Why one-sided flyers make me sad

Little robot made out of red cardboard holding a white broken heart

I can’t help it. Every time I see a one-sided flyer my heart hurts a little bit. I’ll spot one on my doormat, its blank page staring up at me looking lonely and pathetic. Sometimes I don’t realise it’s a one-sided flyer until I expectantly turn it over only to be greeted by a blinding white hole.

Why do one-sided flyers make me sad? Because they tell me a lot about a business. Or, rather, they don’t tell me a lot.

One of the worst flyer crimes you can commit is cramming too much information into a small space. I’m all for short, snappy content – but leaving a whole page blank just seems like a wasted opportunity to me. I mean, why not use it toinclude a testimonial or two? Or to flag up a special offer? Or to add some eye-catching visuals?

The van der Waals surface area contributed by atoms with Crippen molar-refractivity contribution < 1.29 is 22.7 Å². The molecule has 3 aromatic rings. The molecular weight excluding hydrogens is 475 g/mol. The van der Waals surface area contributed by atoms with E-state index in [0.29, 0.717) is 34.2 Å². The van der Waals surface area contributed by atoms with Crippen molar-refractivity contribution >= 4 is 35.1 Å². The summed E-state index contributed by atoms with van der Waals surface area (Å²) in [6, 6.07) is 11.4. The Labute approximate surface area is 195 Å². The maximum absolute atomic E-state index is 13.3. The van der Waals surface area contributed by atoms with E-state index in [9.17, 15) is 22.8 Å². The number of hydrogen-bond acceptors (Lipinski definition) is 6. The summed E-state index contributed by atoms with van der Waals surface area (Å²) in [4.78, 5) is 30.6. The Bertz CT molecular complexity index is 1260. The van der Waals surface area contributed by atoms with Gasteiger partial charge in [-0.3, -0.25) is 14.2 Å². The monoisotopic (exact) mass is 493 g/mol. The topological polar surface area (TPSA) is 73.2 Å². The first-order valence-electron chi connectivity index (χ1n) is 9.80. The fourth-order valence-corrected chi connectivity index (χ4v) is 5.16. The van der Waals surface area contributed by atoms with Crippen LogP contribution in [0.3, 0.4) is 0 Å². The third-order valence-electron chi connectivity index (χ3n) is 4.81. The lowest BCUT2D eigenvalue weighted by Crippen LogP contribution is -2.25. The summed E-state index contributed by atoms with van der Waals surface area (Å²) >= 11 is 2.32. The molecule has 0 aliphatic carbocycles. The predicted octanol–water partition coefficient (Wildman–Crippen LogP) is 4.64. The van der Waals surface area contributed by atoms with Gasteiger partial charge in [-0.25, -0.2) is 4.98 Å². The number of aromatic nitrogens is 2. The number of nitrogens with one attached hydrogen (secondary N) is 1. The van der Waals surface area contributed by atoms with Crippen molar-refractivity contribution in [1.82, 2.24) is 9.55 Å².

It’s like that business couldn’t be bothered. It’s like they don’t really value that little flyer as an integral part of their marketing. When I see such a half-hearted effort, I can’t help wondering what that says about their business.

And then I think I’m being harsh. Maybe one-sided flyers are way cheaper to print than double-sided ones. And who can blame small businesses for keeping an eye on their budgets. So I asked my go-to printer, Raina Joyce from Q Print, for her take on it.

‘Generally, there isn’t a big price difference between one- and two-sided flyers. Even on a print run of 5,000 A5 flyers you’d only be looking at a few pounds more. You might have to shop around, though. Some print companies might use two sides as an excuse to hike up the price, and for High Street printers that don’t have efficient print machines a two-sided flyer could cost more to produce. It’s always best to get some comparison quotes.’

So, you see, there’s really no excuse for one-sided flyers. And that makes me very happy.

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PHOTO: Burak Kostak/Pexels